Breaking Out With Breakout Groups

Rainked is back, by unpopular demand! Well, it never left of course. Over the last four months, I have been working my first full semester, as a high school English teacher. While the semester has been filled with challenges, it has been one of the most rewarding and powerful experiences of my entire life. I have taught students about important English Language Arts Standards, and have told them hundreds of the most hilarious jokes. For some peculiar reason, I was the only one that laughed at them.


Although the world is filled with uncertainty, it is important that students are given a quality education where they are fully supported and cared about. One of my biggest breakouts (please laugh) was using breakout groups to help form connections with my students and to create collaboration within the virtual classroom. Here is what happened when I started using them regularly. Don't worry I won't include a list; that would be clickbait.


During the first week of school, I immediately realized that if distance learning was going to be successful, I was going to have to form connections with my students. In the words of the late Rita Pearson, "Kids don't learn from people they don't like." I decided to try to use a Zoom option called breakout groups to try to get students to talk to each other. For those unfamiliar with breakout groups, I can divide students and place them into their own individual zoom groups. Instead of having one group of 35 students, I could have seven groups of five. After teaching students the day's lesson, I could place them into small groups and have more personable and enriching conversations.


Initially, students were placed in random groups for the first month of the school year. Random groups allowed students to become more comfortable talking with their classmates, but I quickly realized that wasn't going to cut it. When I would enter a breakout group, only a few students would be talking, or in some cases, no students would be talking to each other at all. I decided to try something new. I had students pick their own breakout groups. They could decide who they wanted to group with, and what their group name should be. I had groups, including the "Power Rangers 2.0", the "Carrots", and my personal favorite, the "Dimmsdale Dimmadomes."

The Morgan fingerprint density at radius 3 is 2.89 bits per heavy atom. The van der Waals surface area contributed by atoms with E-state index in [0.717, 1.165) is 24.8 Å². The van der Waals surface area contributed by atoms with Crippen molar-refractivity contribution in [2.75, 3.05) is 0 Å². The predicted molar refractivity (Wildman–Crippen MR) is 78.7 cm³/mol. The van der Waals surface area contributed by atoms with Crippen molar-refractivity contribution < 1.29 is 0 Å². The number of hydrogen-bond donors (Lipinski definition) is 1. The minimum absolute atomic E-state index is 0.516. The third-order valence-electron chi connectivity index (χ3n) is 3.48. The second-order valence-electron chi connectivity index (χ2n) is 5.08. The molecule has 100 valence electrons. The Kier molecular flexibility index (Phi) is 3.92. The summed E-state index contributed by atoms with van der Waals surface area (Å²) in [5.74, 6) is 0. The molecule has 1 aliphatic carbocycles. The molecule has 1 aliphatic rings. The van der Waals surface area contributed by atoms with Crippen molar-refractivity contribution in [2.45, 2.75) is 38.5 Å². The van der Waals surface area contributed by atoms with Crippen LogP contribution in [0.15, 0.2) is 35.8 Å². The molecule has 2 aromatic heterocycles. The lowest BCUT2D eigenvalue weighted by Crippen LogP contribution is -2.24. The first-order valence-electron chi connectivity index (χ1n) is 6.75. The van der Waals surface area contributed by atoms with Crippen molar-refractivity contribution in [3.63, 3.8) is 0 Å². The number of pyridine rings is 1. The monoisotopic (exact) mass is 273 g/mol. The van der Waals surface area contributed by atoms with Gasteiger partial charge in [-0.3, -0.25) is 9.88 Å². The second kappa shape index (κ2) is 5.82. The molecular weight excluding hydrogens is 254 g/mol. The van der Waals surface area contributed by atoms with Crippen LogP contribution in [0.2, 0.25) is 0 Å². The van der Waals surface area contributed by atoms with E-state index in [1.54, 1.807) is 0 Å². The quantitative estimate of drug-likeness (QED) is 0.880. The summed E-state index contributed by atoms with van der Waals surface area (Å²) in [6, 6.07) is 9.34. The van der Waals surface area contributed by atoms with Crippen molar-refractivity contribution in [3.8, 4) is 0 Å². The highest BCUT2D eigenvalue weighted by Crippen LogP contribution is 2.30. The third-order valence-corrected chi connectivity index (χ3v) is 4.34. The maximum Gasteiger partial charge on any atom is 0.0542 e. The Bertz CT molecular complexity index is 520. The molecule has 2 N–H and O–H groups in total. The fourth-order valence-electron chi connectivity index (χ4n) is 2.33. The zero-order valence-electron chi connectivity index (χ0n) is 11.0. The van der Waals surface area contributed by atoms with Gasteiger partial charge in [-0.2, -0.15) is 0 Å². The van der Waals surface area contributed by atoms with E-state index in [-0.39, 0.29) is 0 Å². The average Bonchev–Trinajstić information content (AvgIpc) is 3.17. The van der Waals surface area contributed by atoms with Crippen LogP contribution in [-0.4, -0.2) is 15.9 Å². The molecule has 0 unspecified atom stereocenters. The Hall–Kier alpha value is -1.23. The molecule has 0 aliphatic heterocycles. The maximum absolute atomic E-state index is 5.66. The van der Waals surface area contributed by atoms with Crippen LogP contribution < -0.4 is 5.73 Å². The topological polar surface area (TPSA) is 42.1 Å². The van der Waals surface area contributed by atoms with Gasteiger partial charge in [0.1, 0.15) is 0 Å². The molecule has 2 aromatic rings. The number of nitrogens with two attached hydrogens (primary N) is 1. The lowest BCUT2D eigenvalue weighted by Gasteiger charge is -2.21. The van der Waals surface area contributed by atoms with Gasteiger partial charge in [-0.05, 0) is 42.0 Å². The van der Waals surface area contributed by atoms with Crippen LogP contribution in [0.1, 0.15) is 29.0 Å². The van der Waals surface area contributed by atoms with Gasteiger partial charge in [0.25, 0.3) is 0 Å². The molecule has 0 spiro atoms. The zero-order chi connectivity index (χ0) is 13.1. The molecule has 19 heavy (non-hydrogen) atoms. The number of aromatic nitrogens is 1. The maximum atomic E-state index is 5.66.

By giving students choices of who to group with, the virtual classroom came to life (not personification). Students began to have conversations with each other. I would enter a breakout group and instead of being greeted with silence, I would be greeted with laughs. I began to have casual conversations with my students about sports, pets, music, and TikTok, aka fake Vine. They even started laughing at my jokes (This claim about being funny is disputed). Casual conversations began to translate to academic conversations, and breakout-group discussions began to branch out to whole-group discussions.


Being a teenager in high school is tough. Being in high school during a pandemic is even more difficult. In a distance learning environment, it is more important than ever to be empathetic and to let students know that we care about their academic and socioemotional needs. Little by little, we can make the world a better place. I will not stop until one student finds my jokes funny.


Please click the link below to find a collection of my best jokes.










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